Starting afresh is sometimes lonely, NYU transfer students say

Limited opportunities for socializing can make it difficult for transfer students to make friends and feel integrated within NYU culture.


Tori Osmond

It’s not easy to transfer to a university that’s scattered across New York City.(Illustration by Tori Osmond)

Clara Spray, Contributing Writer

Leaving a traditional college town for the fast-paced lifestyle of New York City can be a daunting experience, posing challenges to even the most prepared transfer student. CAS junior Kasey Goldenberg transferred to NYU in the spring of 2022 after facing difficulties finding her place at the University of Virginia.

“From the minute I got there, I wasn’t a fan,” Goldenberg said. “It just wasn’t a good fit for me.”

While visiting Florence, Italy, she realized a larger city might suit her better. But when Goldenberg finally came to NYU, she was thrust right into the middle of an academic year, and she found it hard to find her footing. She became one of about 2,300 students who transfer to NYU annually —  and the approximately 2.1 million nationwide in 2020-2021. But the sheer number of transfer students doesn’t make it easy to transition to a large city school like NYU.

“It was weird at first because I didn’t know a soul,” Goldenberg said. “I was really nervous about finding a place.”

The challenging integration process into a new university, which Goldenberg experienced during her first few months at NYU, has been shown to lead to loneliness — an epidemic among college students, especially since COVID-19 hit. Today, loneliness is one of the world’s most urgent public health crises, with isolation being as deadly as the risks associated with smoking and drinking. Seventy-one percent of adolescents and young adults reported experiencing loneliness, with changing location being one of the main drivers.

Rob Danzman, a licensed clinical mental health counselor, explained that Goldenberg’s struggle is common. The body and brain are trying to protect us from what it perceives as threats — which often involves new places and new people, he explained.

“When we feel lonely, we start shutting down,” Danzman said. “When students are in a new environment, they don’t even realize that they’re hyper-vigilant. It’s very difficult for them to quiet that brain down.”

Steinhardt senior Sara Amiraly also had a hard time adjusting to NYU when she transferred from The George Washington University in the spring of 2021.

“It wasn’t fully my decision to transfer,” Amiraly said. “It was more of a financial thing, where my parents wanted me to go to a school with a higher ranking for them to get their ‘money’s worth.’”

Amiraly had already found a solid friend group at GW, and she struggled to leave them behind. 

“I made the best friends I’ve ever had at GW,” Amiraly said. “It was really hard to start from scratch. [You’re] in a new city, going to a new school, not knowing anyone and really starting over.”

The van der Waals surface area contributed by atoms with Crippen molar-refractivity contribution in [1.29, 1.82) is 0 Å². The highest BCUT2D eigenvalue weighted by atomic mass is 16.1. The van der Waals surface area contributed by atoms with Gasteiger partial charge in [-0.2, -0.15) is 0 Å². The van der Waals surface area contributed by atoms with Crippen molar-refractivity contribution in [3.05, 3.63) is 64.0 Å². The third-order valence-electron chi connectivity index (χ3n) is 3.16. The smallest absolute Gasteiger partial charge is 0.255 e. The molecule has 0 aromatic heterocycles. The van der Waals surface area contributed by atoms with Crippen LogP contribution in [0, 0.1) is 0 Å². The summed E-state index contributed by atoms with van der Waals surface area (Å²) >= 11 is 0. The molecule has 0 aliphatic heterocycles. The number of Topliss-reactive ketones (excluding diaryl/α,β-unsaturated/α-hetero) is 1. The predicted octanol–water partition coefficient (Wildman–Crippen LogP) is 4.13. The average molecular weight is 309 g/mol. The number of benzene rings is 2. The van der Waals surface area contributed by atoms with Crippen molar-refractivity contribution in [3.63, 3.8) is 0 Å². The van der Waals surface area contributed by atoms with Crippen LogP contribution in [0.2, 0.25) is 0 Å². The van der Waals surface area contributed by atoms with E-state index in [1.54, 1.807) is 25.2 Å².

Social anxiety is common among younger generations, particularly those who are navigating a new environment and adjusting to a different academic culture, according to Mary Joye, a licensed mental health counselor.

“Gen Z is incredibly socially anxious,” Joye said. “Social media made all of us anti-social. Loneliness is almost always centered around trauma — like a big change. When people are traumatized, they shut down.”

For many transfer students, the most challenging part of switching to NYU is a lack of opportunities to meet people. For Gallatin junior Mimi Gewirtz, the absence of a centralized campus at NYU made it tough to find a place of her own. Gewirtz transferred after spending a year at the University of Birmingham in England. Her goal was always to transfer to NYU, but she said the road was “really lonely, and pretty isolating.”

“It was really hard to get into the life here,” Gewirtz said. “It was hard to get used to a new school and find friends without the programming or events that freshmen have.” 

Amiraly added that she was let down by the scarce resources NYU provided transfer students. 

“Resources weren’t really there for students who had transferred while things were completely virtual,” Amiraly said. “It was hard to make friends virtually, and I wasn’t even on campus, so there was no way I could meet up with other transfer students who were going through the same thing as me. It was really isolating.”

Danzman, the counselor, emphasized the importance of transfer students putting themselves out there and trying to make friends on campus.

“​​You can’t control whether someone is into you or not or whether they had a good day — you don’t control any of that,” Danzman said. “What we can control is, ‘Can I get your butt in a seat where there are other people that are like-minded?’ We can control that.”

After transferring from UVA, Goldenberg found this was just the kind of risk she needed to take. She agreed with Danzman that it is important for transfer students to actively engage in social activities by joining clubs or participating in campus-wide events that help them build connections and feel a sense of belonging. The best way might simply be reaching out to other transfer students for friendship and support.

“I knew I needed to put myself out there to meet people,” Goldenberg said. “If I just kind of sat back, no one’s going to come up to me. I need to do it.”

Disclaimer: Kasey Goldenberg has previously written for WSN. She did not view or edit this story prior to publication.

Contact Clara Spray at [email protected].